OHCWs are more likely to comply with IPAC protocols if they understand the rationale for them. Therefore, in addition to previous instruction, it is important that all OHCWs receive office-specific training in IPAC as part of their orientation, and whenever new tasks, procedures or equipment are introduced. This training should be supplemented whenever necessary and reviewed at least annually by means of staff meetings, attendance at continuing education courses and through self-learning programs.All OHCWs must receive training that includes information about their exposure risks, IPAC strategies specific to their occupational tasks, and the management of any work-related illness or injury.
Hand hygiene is necessary:
- Before an aseptic procedure
- Before putting on gloves
- After glove removal
- Before and after direct contact with individual patients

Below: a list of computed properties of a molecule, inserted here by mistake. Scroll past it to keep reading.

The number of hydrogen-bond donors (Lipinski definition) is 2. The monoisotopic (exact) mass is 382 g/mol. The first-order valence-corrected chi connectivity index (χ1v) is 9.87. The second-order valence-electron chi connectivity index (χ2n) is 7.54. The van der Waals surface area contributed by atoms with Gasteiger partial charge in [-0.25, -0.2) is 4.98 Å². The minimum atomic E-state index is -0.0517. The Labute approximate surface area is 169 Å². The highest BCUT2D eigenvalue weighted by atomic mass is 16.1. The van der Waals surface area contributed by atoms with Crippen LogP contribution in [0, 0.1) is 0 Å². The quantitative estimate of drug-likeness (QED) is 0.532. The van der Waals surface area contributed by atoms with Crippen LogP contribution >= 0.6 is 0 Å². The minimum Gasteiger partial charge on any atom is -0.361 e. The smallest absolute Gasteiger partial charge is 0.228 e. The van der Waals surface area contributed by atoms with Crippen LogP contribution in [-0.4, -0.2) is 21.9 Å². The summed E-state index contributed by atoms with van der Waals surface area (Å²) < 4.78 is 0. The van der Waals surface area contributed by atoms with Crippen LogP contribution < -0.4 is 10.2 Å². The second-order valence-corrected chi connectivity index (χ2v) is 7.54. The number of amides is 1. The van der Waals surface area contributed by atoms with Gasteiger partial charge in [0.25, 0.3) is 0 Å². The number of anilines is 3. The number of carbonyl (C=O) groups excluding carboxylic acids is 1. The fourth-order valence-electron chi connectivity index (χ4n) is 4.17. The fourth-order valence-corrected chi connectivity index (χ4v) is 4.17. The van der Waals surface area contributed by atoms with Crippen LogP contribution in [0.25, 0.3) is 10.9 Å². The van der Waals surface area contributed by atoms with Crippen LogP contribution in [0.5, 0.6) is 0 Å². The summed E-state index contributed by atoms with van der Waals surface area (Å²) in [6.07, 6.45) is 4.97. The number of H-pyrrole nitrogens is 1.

- After contact with environmental surfaces, instruments or other equipment in the dental operatory
- After contact with dental laboratory materials or equipment
- Before leaving the clinical operatory
- Before eating or drinking
- Whenever in doubt
If hands are NOT visibly soiled (i.e. the majority of instances), the use of a 70-90% alcohol-based hand rub is the preferred method of hand hygiene. It is more effective than washing with soap and water when hands are not visibly soled and takes less time.
If hands are visibly soiled (including with powder from gloves) or after performing body functions then hands should be washed with plain or antimicrobial soap and running water.